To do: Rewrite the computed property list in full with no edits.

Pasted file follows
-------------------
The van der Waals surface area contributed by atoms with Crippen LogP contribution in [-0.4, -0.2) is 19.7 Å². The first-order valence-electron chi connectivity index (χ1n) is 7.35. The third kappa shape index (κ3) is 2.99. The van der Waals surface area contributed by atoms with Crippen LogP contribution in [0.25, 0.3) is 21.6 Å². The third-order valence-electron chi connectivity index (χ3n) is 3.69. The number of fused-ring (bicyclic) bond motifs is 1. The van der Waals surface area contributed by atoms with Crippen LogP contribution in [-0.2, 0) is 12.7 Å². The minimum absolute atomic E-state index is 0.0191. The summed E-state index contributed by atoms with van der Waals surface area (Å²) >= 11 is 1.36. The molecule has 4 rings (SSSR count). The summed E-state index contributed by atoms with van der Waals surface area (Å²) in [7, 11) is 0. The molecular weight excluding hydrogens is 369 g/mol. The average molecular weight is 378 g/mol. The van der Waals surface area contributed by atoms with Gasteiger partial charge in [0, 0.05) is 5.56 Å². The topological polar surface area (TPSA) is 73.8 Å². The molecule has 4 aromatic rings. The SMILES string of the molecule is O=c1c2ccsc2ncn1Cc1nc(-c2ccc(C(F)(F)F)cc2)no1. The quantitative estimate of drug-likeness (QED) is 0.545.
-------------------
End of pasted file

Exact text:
The van der Waals surface area contributed by atoms with Crippen LogP contribution in [-0.4, -0.2) is 19.7 Å². The first-order valence-electron chi connectivity index (χ1n) is 7.35. The third kappa shape index (κ3) is 2.99. The van der Waals surface area contributed by atoms with Crippen LogP contribution in [0.25, 0.3) is 21.6 Å². The third-order valence-electron chi connectivity index (χ3n) is 3.69. The number of fused-ring (bicyclic) bond motifs is 1. The van der Waals surface area contributed by atoms with Crippen LogP contribution in [-0.2, 0) is 12.7 Å². The minimum absolute atomic E-state index is 0.0191. The summed E-state index contributed by atoms with van der Waals surface area (Å²) >= 11 is 1.36. The molecule has 4 rings (SSSR count). The summed E-state index contributed by atoms with van der Waals surface area (Å²) in [7, 11) is 0. The molecular weight excluding hydrogens is 369 g/mol. The average molecular weight is 378 g/mol. The van der Waals surface area contributed by atoms with Gasteiger partial charge in [0, 0.05) is 5.56 Å². The topological polar surface area (TPSA) is 73.8 Å². The molecule has 4 aromatic rings. The SMILES string of the molecule is O=c1c2ccsc2ncn1Cc1nc(-c2ccc(C(F)(F)F)cc2)no1. The quantitative estimate of drug-likeness (QED) is 0.545.